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  1. “This book is for everyone.” Which means it’s for no one, however long your bulleted list of potential audiences is.

Turnaround. You may think your book is for managers, leaders, HR professionals, general business owners, entrepreneurs and students, but you have to pick one and the write the book for them alone. Let their concerns dominate and use examples relative to their businesses. This will also help stores shelve the book because the business section is divided up audience. If others come to the book, great—for instance, I’m not in advertising, but I frequently use something I learned from Ogilvy on Advertising—but want to start with a target audience.

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  1. Cod liver oil. No one likes cod liver oil, however good it supposedly is for them. Similarly, no one will spend $25 for a prescriptive book simply because the author feels they should know, nay, must know its information. They’ll only buy the book if they both need the information and recognize their need for it. Unsurprisingly, academics make this argument most of all.

Turnaround: If you have information that people should know, couch it in terms of their interests as opposed to your own, however different.

Stephen S Power author pic

 

STEPHEN S. POWER is a senior editor at AMACOM and author of The Dragon Round (Simon & Schuster July 2016). See his recent posts for the AMACOM blog here.

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What Do Editors Want? The Five Things to Include in Your Business Book Proposal

Our editors see business book proposals every day–some great, some bad, some…interesting. Senior Editor Stephen S. Power would rather see the great, so he’ll be writing a blog series to help business book authors make it so. Here’s his inaugural post on what editors want.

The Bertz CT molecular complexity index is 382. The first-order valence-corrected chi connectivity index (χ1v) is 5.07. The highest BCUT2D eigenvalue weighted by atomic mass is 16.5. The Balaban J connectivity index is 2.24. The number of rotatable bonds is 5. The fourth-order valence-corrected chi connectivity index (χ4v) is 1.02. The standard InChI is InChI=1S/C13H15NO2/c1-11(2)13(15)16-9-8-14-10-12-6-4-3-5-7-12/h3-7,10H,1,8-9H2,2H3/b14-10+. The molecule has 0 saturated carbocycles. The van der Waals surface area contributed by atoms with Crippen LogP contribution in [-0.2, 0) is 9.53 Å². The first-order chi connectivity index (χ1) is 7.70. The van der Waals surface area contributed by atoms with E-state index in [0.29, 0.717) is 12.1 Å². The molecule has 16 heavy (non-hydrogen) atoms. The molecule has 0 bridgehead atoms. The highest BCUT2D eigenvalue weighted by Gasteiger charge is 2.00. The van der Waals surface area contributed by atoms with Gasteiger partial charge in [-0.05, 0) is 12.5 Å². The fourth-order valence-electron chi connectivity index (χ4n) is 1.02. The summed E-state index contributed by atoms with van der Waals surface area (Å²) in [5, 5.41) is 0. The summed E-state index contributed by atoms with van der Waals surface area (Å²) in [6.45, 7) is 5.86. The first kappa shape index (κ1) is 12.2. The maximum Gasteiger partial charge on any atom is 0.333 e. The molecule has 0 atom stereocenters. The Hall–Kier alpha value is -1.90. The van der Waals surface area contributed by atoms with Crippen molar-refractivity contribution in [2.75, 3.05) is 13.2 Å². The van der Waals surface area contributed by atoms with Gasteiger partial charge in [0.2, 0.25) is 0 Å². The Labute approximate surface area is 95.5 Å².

Editors have the best job in the world: We’re encouraged to buy as many books as we can with other people’s money, and we get to read them first. So when we receive a new proposal, our consideration switch is already set to “accept,” and there’s nothing more awful than feeling the switch flip to “reject.” Here, then, are the five things to include in your business book or proposal to prevent that from happening.

  1. New research. Why are The 7 Habits of Highly Effective People, Good to Great, Capitalism in the 21st Century, The Power of Habit, and Thinking, Fast and Slow bestselling classics? All are based on bold new research applied to the concerns of everyday life and written in layman’s terms by the people, in most cases, who conducted it. Indicate the new studies and objective findings that support your points, and don’t rely only on anecdotal evidence about anonymized people you’ve worked with.
  1. A quantifiable following. When publishers ask about an author’s platform, what they mean is, How large is your following? It’s not how many Twitter followers you have, for instance, that’s important; it’s how many who are engaging with your tweets. Publishers want to know how many people are waiting to read a book by you—and how many of those want to read one on the topic you’re writing about. By quantifying your following, you will size your immediate market and make your proposal more attractive.